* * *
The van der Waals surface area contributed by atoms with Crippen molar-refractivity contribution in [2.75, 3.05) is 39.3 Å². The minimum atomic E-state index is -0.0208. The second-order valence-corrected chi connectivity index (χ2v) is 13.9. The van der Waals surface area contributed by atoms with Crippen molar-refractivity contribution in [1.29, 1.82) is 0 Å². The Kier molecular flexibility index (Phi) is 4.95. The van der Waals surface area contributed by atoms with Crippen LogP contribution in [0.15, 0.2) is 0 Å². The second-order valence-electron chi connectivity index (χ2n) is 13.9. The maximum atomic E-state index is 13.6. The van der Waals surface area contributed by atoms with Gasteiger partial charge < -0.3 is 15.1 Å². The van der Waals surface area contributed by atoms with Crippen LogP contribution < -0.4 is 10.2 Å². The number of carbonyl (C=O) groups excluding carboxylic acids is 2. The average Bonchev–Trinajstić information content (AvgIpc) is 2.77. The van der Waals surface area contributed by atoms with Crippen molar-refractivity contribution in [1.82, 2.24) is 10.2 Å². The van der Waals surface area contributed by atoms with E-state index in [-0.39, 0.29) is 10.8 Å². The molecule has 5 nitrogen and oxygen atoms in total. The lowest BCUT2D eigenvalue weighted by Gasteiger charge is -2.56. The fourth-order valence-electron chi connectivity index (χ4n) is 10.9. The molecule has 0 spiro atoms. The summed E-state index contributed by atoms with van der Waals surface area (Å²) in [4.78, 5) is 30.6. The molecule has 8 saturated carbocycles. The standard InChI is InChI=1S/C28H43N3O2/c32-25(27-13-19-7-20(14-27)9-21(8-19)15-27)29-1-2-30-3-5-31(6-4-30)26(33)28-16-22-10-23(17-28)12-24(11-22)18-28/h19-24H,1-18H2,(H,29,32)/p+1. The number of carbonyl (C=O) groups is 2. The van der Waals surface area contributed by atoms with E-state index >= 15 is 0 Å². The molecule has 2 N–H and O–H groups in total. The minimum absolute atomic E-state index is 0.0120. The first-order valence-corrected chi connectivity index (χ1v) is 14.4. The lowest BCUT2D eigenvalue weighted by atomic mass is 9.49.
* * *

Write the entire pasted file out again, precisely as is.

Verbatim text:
The van der Waals surface area contributed by atoms with Crippen molar-refractivity contribution in [2.75, 3.05) is 39.3 Å². The minimum atomic E-state index is -0.0208. The second-order valence-corrected chi connectivity index (χ2v) is 13.9. The van der Waals surface area contributed by atoms with Crippen molar-refractivity contribution in [1.29, 1.82) is 0 Å². The Kier molecular flexibility index (Phi) is 4.95. The van der Waals surface area contributed by atoms with Crippen LogP contribution in [0.15, 0.2) is 0 Å². The second-order valence-electron chi connectivity index (χ2n) is 13.9. The maximum atomic E-state index is 13.6. The van der Waals surface area contributed by atoms with Gasteiger partial charge < -0.3 is 15.1 Å². The van der Waals surface area contributed by atoms with Crippen LogP contribution < -0.4 is 10.2 Å². The number of carbonyl (C=O) groups excluding carboxylic acids is 2. The average Bonchev–Trinajstić information content (AvgIpc) is 2.77. The van der Waals surface area contributed by atoms with Crippen molar-refractivity contribution in [1.82, 2.24) is 10.2 Å². The van der Waals surface area contributed by atoms with E-state index in [-0.39, 0.29) is 10.8 Å². The molecule has 5 nitrogen and oxygen atoms in total. The lowest BCUT2D eigenvalue weighted by Gasteiger charge is -2.56. The fourth-order valence-electron chi connectivity index (χ4n) is 10.9. The molecule has 0 spiro atoms. The summed E-state index contributed by atoms with van der Waals surface area (Å²) in [4.78, 5) is 30.6. The molecule has 8 saturated carbocycles. The standard InChI is InChI=1S/C28H43N3O2/c32-25(27-13-19-7-20(14-27)9-21(8-19)15-27)29-1-2-30-3-5-31(6-4-30)26(33)28-16-22-10-23(17-28)12-24(11-22)18-28/h19-24H,1-18H2,(H,29,32)/p+1. The number of carbonyl (C=O) groups is 2. The van der Waals surface area contributed by atoms with E-state index >= 15 is 0 Å². The molecule has 2 N–H and O–H groups in total. The minimum absolute atomic E-state index is 0.0120. The first-order valence-corrected chi connectivity index (χ1v) is 14.4. The lowest BCUT2D eigenvalue weighted by atomic mass is 9.49.